1. Six adult, non-pregnant, non-lactating, Friesian cows were used when fat and when thin to measure differences in the voluntary intakes of straw, hay and hay plus concentrates caused by the fatness of the animals. Measurements of digestibility, time of retention of food in the digestive tract, rate of breakdown of cotton threads in the ventral sac of the rumen and amounts of digesta in the reticule-rumen were included.
2. The mean voluntary intakes of straw were similar for fat and thin cows. In absolute terms, thin cows consumed 31 % more hay and 23 yo more hay and concentrates than fat cows; in relation to metabolic body size (W0.75), these differences were 76% and 52% respectively.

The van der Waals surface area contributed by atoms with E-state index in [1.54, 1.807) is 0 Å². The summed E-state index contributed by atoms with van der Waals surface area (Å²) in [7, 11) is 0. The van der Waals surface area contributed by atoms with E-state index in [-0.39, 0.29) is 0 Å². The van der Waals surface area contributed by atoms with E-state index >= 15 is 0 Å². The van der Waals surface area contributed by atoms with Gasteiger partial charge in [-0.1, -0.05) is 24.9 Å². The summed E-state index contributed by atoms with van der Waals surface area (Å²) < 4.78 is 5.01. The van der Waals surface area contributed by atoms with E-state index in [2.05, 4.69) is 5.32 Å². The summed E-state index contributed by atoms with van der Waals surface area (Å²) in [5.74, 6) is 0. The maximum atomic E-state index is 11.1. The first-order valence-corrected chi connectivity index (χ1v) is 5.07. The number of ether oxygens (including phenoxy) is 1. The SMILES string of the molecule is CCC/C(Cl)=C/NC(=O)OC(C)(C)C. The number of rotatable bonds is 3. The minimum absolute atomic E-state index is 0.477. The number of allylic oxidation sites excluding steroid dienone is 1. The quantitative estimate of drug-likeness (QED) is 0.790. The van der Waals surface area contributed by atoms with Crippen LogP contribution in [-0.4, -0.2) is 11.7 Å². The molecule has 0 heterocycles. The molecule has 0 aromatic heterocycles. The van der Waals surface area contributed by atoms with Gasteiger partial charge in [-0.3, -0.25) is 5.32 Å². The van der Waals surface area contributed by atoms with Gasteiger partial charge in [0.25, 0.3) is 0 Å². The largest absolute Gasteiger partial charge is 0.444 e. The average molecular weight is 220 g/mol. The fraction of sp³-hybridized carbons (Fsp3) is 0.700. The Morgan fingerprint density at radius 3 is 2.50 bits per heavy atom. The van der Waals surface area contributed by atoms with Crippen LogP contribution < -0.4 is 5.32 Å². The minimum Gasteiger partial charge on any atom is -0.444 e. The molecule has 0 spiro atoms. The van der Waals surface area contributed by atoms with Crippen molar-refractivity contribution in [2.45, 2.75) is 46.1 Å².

3. Small decreases in digestibility of these diets by the thin cows, reflected in slight reductions in the rate of loss of weight of cotton threads placed in the rumen, did not alter the significance of the differences in intake between fat and thin cows.
4. Small changes in time of retention of food in the digestive tract suggested that the capacity of the tract may have been greatest in the thin cows.
5. The presence of a greater amount of digesta in the reticulo-rumen of thin cows than in that of fat cows after eating hay supports the suggestion of a greater gut capacity in these animals. In both fat and thin cows, the capacity of thereticulo-rumen didnot appearto havelimited the intake of the hay and concentrate diet. In both groups the lowest levels of rumen fill were observed after straw was given.
6. The results are discussed in terms of possible mechanisms which may operate to reduce the voluntary intake of medium- and good-quality diets as cows become fatter. When poorquality roughages are given, other factors appear to conceal any differences in intake which may exist between fat and thin cows.